If you haven't been following on Twitter or Facebook, here's the big reveal that happened yesterday: my good friends in the Smithsonian's Digitization Program Office (including Adam Metallo and Vincent Rossi) publicly released a unique 3D web viewer for manipulating and sharing 3D data of museum objects. The initial release includes 20 objects from across the Smithsonian's constellation of museums. Unsurprisingly, fossil marine mammals are well represented.
You can now go see, share and take tours of: the fossil dolphin that we excavated in Panama in 2011; three different fossil baleen whales from Cerro Ballena, as they uncovered in late 2011; and the type specimen of the walrus whale, Odobenocetops. One of NMNH's woolly mammoth's is featured too...elephants are, after all, close relatives of sea cows. Many of these models and tours will be elaborated and improved on -- so stay tuned, because it is all in BETA mode for the moment. (Also, be sure to enable webGL on your browser!). Let us know what you think.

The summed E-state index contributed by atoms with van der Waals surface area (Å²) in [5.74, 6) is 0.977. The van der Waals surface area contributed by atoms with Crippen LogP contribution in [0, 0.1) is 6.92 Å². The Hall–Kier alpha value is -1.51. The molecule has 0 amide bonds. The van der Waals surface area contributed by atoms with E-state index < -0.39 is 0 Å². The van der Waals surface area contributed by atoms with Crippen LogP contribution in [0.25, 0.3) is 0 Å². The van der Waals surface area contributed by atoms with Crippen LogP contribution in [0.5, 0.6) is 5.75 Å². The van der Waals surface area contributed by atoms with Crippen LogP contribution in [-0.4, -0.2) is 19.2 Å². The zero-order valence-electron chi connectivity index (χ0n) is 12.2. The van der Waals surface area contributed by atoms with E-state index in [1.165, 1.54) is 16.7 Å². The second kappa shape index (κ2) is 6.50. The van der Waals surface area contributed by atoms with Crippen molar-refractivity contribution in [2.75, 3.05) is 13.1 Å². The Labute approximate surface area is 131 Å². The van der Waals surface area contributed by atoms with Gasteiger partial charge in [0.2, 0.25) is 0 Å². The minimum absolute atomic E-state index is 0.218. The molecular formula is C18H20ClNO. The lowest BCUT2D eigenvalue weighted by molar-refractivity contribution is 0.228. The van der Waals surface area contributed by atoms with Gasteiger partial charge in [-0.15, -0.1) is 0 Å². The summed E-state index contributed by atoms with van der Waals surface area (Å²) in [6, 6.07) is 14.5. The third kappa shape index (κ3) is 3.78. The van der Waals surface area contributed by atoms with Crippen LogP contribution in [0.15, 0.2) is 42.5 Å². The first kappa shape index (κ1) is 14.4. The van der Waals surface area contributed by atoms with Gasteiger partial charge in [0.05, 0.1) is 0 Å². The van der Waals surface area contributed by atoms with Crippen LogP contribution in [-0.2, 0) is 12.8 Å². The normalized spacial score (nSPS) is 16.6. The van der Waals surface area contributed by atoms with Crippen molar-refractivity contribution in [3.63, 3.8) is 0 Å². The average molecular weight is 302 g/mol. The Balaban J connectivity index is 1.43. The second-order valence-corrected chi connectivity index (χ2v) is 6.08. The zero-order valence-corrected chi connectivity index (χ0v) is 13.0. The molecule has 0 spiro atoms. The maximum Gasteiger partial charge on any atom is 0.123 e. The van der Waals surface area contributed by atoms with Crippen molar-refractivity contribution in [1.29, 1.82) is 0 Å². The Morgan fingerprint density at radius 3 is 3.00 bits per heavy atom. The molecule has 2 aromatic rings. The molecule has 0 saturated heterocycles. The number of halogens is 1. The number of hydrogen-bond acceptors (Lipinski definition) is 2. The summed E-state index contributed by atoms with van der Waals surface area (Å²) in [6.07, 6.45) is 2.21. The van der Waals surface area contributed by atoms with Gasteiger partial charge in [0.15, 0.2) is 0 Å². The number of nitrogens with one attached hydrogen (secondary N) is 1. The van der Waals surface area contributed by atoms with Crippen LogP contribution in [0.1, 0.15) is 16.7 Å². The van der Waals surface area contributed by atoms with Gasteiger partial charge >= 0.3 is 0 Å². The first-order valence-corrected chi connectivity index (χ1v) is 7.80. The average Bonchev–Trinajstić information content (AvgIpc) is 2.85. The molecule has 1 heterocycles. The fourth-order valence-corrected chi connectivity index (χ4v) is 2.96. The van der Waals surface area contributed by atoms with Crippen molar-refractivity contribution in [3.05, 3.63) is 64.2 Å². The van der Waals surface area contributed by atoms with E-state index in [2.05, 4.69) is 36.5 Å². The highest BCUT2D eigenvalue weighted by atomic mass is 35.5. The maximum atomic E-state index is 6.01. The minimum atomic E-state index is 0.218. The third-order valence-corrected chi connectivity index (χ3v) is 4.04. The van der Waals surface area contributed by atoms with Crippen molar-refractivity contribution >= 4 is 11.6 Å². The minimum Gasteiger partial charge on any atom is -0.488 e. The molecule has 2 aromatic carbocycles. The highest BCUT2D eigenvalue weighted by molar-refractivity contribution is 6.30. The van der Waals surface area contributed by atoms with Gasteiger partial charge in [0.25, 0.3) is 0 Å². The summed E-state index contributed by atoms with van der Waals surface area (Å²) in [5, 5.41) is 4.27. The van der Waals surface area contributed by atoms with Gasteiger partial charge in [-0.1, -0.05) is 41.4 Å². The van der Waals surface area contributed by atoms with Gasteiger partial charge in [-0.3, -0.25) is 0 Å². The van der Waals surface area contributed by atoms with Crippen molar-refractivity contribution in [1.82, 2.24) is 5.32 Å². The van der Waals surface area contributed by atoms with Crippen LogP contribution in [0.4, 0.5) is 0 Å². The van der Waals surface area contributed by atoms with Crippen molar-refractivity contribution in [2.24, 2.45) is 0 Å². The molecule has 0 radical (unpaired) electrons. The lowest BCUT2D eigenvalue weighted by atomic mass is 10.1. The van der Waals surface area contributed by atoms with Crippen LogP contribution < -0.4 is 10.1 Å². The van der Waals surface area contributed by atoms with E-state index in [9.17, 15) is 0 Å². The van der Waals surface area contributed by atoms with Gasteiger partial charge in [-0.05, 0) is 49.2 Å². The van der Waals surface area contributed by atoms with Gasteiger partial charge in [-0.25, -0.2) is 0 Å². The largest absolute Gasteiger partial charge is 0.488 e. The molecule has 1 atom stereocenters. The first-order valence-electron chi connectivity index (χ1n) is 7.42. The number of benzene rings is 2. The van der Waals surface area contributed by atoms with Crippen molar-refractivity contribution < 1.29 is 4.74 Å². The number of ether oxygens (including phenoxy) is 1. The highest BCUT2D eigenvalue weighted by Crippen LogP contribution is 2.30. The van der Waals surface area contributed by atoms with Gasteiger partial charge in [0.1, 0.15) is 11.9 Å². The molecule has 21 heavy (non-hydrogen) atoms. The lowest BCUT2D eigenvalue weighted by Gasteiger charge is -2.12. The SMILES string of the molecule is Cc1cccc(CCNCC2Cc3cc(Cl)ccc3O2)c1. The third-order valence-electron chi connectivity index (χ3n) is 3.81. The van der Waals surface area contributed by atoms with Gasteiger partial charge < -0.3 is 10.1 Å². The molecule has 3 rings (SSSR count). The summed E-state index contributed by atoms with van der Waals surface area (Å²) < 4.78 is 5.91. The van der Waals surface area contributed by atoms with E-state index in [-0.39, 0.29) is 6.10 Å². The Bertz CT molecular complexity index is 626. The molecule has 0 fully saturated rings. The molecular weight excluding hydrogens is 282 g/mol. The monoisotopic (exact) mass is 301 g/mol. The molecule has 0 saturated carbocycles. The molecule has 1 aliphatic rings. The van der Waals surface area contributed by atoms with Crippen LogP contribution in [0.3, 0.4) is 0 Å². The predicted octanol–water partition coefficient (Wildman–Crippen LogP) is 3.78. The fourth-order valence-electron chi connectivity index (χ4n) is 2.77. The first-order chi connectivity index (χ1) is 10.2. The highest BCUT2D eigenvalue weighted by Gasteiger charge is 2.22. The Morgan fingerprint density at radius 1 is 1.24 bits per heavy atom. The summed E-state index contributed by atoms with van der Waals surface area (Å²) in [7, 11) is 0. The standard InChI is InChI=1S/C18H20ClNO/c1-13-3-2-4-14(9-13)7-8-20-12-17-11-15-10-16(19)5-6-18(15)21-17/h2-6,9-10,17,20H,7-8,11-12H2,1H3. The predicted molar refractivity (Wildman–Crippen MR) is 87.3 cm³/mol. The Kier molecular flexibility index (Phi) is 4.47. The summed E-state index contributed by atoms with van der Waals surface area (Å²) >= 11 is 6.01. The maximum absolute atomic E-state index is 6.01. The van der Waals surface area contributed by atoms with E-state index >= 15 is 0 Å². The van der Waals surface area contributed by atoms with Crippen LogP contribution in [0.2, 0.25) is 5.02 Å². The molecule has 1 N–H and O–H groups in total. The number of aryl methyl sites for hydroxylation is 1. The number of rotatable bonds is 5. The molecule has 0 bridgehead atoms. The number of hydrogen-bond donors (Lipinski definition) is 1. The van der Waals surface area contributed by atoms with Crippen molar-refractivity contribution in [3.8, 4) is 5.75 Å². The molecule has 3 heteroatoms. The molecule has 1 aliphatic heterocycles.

For more on what this all means, check out some terrific media pieces, including an article in the Washington Post, a clip on NPR, among others. Fossil marine mammals continue to make appearances throughout, including, below -- a 3D print, destined for the BioMuseo in Panama, held in Secretary Clough's hands during his official 3D portrait in the Castle!
Smithsonian Secretary G. Wayne Clough holds a replica of USNM 546125. (Manuel Balce Ceneta / Associated Press)